Valentine's Day

This Valentine's Day some protesters have marriage on their mind, Hindu Mahasabha style

Playful Delhi youth hope to scare the Hindutva outfit by taking up its offer

It is going to be an eventful Valentine’s Day in Delhi this year. Even as Arvind Kejriwal prepares to take oath as the Chief Minister after a stunning victory, exactly a year after he resigned, young couples in the city could be put to a test of their love by a right wing Hindutva outfit,  Akhil Bharatiya Hindu Mahasabha, which has threatened that those declaring love on Facebook will be married off.

For some, though, this is more of an opportunity to lampoon the Hindutva outfit and they have set up a Facebook event:
Why give the Hindu Mahasabha volunteers so much trouble that they have to look for us who are in love, those of us who have been battling so many hardships of family, money and society in our dream to 'dutifully' marry the one we love?

All struggling lovers of the world and otherwise! Lets gather in heartfelt gratitude outside the Hindu Mahasabha's head office on Mandir Marg (how apt!) (Closest Metro: Ramakrishna Ashram Marg) this Valentine's Day for the most EPIC mass marriage ceremony Delhi will ever see!

Come along in your most colourful red wedding sarees, white dresses, suits, sherwanis and such things! Bring wacky wedding vows, bright flowers, loud dholaks, dark mehendi, band bajaas, poems, songs, dance routines..... Let's make this SERIOUS!

List of demands

The event has been receiving a lot of RSVPs and comments from youngsters. Scroll spoke to some of them.  “I want a Hindu style wedding with lots of fish because I am a Bengali and I can’t live without it,” said Shibayan Raha, an activist who plans to land up outside the office with his friends, three of them male and one female.  Raha said that he is planning to test Mahasabha’s claim that people holding hands would be forcefully married. “I would like to see how they end up pairing us as we will hold our hands and stand there, visibly in love with each other.”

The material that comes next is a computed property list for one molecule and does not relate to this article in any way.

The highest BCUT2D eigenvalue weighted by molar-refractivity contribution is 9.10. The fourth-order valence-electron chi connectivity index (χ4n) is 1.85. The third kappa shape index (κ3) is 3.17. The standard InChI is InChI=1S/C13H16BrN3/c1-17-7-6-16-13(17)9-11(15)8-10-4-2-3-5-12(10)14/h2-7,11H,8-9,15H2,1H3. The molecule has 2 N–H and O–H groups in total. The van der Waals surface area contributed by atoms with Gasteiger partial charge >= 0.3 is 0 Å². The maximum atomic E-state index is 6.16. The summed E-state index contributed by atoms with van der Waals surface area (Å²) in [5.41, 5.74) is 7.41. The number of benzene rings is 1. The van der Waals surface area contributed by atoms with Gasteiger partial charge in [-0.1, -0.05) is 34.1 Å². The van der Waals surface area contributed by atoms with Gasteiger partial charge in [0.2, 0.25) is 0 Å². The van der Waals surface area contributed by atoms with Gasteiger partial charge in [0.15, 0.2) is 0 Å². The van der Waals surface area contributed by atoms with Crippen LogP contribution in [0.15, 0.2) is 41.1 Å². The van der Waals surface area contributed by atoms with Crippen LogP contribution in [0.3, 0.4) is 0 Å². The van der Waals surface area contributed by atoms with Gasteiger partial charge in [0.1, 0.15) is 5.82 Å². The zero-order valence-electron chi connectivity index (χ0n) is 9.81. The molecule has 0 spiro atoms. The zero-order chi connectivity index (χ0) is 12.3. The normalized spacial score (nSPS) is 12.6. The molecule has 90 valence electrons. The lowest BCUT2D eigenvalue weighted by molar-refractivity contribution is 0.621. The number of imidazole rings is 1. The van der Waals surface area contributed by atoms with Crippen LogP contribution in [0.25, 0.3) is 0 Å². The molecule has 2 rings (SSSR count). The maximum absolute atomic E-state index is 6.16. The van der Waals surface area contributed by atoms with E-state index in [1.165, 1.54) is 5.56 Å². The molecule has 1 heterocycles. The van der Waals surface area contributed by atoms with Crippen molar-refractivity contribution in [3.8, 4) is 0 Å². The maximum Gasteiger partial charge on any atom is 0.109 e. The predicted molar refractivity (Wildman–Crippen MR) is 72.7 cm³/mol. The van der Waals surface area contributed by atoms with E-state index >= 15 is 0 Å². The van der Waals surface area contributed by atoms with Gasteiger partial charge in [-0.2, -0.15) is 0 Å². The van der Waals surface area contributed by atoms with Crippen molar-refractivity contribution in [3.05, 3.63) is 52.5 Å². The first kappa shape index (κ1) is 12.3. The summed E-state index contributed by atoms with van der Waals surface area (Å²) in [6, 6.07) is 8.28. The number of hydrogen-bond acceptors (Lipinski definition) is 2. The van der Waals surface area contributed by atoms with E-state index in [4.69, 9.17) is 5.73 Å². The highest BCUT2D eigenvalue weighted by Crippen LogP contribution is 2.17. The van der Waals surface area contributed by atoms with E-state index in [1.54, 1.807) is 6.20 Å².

Raha is not alone.  Some others said that they are hoping to get their homosexual friends married on the day, taking the Mahasabha up on its offer. “Me and my boyfriend are very excited to finally get a chance to get married finally, now that Mahasabha is going to recognise our love,” said a hopeful 25 year male old, requesting anonymity, but tongue firmly in cheek. “Our parents would never approve of this relationship, but now we have some hope.”

His playful hope, however, shall remain just that since the Mahasabha President Chandra Prakash Kaushik had earlier clarified to Scroll that no same-sex weddings would be organised. "We are not going to become a party to this illness by getting them married," Kaushik had said. "We will give them a chance to go seek counselling and medication, this is a disease that needs to be treated."

Those who can't reach the Delhi event don't want to be left behind either . “Does anyone know where in Mumbai should I hang out with my girlfriend so we can get married? I'm anyway planning something really low budget,” posted Abhishek Singh.

What about non-Hindus?

Aritra Mukherjee wondered if he could get a Christian Church wedding as that is what his girlfriend desires. “I will come dressed in my tuxedo and she wants to wear a gown,” he said while speaking to Scroll. He further added that he isn’t actually looking for a wedding but the mass gatecrash could scare the outfit from making such statements. “These groups have become guardians of our behaviour and the only way to silence them is to challenge them.”

Avantika Tewari, a political science student at the University of Delhi, was blunt: “I don’t need their license to love,” she said, adding that even if it is a western concept, a day for love shouldn’t be rubbished. “Love is not the exclusive right of the westerners as the Hindu Mahasabha believes.”